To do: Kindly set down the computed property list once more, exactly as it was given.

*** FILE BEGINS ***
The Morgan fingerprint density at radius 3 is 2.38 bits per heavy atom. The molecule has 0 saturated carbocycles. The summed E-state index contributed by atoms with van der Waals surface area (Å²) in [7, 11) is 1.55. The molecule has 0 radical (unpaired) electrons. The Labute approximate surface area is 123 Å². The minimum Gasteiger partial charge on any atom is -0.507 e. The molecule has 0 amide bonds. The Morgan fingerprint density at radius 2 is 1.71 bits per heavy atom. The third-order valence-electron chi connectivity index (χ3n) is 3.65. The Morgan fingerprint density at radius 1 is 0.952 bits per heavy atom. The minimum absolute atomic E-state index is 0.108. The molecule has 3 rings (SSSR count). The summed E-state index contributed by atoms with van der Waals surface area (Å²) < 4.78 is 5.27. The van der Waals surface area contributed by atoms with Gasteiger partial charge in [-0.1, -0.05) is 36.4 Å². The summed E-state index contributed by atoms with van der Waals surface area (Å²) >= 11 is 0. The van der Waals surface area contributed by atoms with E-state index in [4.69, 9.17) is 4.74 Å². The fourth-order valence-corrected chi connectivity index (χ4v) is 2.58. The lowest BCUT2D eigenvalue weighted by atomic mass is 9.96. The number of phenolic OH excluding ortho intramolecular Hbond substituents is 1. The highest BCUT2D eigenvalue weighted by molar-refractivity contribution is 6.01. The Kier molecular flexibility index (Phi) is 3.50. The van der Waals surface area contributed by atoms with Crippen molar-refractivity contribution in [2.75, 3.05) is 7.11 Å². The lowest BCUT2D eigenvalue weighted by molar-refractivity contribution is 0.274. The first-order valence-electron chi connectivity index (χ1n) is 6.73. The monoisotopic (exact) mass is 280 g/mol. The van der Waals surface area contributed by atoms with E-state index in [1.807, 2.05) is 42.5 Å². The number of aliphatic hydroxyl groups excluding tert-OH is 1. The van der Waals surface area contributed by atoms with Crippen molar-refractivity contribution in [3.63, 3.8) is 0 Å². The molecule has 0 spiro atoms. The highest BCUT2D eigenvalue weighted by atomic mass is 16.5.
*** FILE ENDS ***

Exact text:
The Morgan fingerprint density at radius 3 is 2.38 bits per heavy atom. The molecule has 0 saturated carbocycles. The summed E-state index contributed by atoms with van der Waals surface area (Å²) in [7, 11) is 1.55. The molecule has 0 radical (unpaired) electrons. The Labute approximate surface area is 123 Å². The minimum Gasteiger partial charge on any atom is -0.507 e. The molecule has 0 amide bonds. The Morgan fingerprint density at radius 2 is 1.71 bits per heavy atom. The third-order valence-electron chi connectivity index (χ3n) is 3.65. The Morgan fingerprint density at radius 1 is 0.952 bits per heavy atom. The minimum absolute atomic E-state index is 0.108. The molecule has 3 rings (SSSR count). The summed E-state index contributed by atoms with van der Waals surface area (Å²) < 4.78 is 5.27. The van der Waals surface area contributed by atoms with Gasteiger partial charge in [-0.1, -0.05) is 36.4 Å². The summed E-state index contributed by atoms with van der Waals surface area (Å²) >= 11 is 0. The van der Waals surface area contributed by atoms with E-state index in [4.69, 9.17) is 4.74 Å². The fourth-order valence-corrected chi connectivity index (χ4v) is 2.58. The lowest BCUT2D eigenvalue weighted by atomic mass is 9.96. The number of phenolic OH excluding ortho intramolecular Hbond substituents is 1. The highest BCUT2D eigenvalue weighted by molar-refractivity contribution is 6.01. The Kier molecular flexibility index (Phi) is 3.50. The van der Waals surface area contributed by atoms with Crippen molar-refractivity contribution in [2.75, 3.05) is 7.11 Å². The lowest BCUT2D eigenvalue weighted by molar-refractivity contribution is 0.274. The first-order valence-electron chi connectivity index (χ1n) is 6.73. The monoisotopic (exact) mass is 280 g/mol. The van der Waals surface area contributed by atoms with E-state index in [1.807, 2.05) is 42.5 Å². The number of aliphatic hydroxyl groups excluding tert-OH is 1. The van der Waals surface area contributed by atoms with Crippen molar-refractivity contribution in [3.63, 3.8) is 0 Å². The molecule has 0 spiro atoms. The highest BCUT2D eigenvalue weighted by atomic mass is 16.5.